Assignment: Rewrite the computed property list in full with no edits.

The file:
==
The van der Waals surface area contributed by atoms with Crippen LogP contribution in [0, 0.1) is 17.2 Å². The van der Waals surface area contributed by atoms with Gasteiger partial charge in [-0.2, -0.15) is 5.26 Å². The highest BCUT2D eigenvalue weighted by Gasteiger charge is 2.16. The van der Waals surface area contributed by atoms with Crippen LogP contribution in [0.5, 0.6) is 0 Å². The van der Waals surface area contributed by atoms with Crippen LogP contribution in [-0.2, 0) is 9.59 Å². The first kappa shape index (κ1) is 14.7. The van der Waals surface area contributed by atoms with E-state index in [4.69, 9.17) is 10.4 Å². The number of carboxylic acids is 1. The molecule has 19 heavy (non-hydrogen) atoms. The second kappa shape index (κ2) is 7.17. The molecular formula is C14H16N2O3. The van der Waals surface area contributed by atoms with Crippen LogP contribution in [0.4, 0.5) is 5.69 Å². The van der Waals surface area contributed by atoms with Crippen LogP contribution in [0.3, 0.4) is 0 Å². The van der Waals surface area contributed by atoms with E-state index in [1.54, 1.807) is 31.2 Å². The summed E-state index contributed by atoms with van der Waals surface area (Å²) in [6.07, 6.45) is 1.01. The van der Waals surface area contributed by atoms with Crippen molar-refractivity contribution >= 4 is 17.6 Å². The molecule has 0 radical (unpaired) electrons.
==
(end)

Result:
The van der Waals surface area contributed by atoms with Crippen LogP contribution in [0, 0.1) is 17.2 Å². The van der Waals surface area contributed by atoms with Gasteiger partial charge in [-0.2, -0.15) is 5.26 Å². The highest BCUT2D eigenvalue weighted by Gasteiger charge is 2.16. The van der Waals surface area contributed by atoms with Crippen LogP contribution in [0.5, 0.6) is 0 Å². The van der Waals surface area contributed by atoms with Crippen LogP contribution in [-0.2, 0) is 9.59 Å². The first kappa shape index (κ1) is 14.7. The van der Waals surface area contributed by atoms with E-state index in [4.69, 9.17) is 10.4 Å². The number of carboxylic acids is 1. The molecule has 19 heavy (non-hydrogen) atoms. The second kappa shape index (κ2) is 7.17. The molecular formula is C14H16N2O3. The van der Waals surface area contributed by atoms with Crippen LogP contribution in [0.4, 0.5) is 5.69 Å². The van der Waals surface area contributed by atoms with Crippen LogP contribution in [0.3, 0.4) is 0 Å². The van der Waals surface area contributed by atoms with E-state index in [1.54, 1.807) is 31.2 Å². The summed E-state index contributed by atoms with van der Waals surface area (Å²) in [6.07, 6.45) is 1.01. The van der Waals surface area contributed by atoms with Crippen molar-refractivity contribution >= 4 is 17.6 Å². The molecule has 0 radical (unpaired) electrons.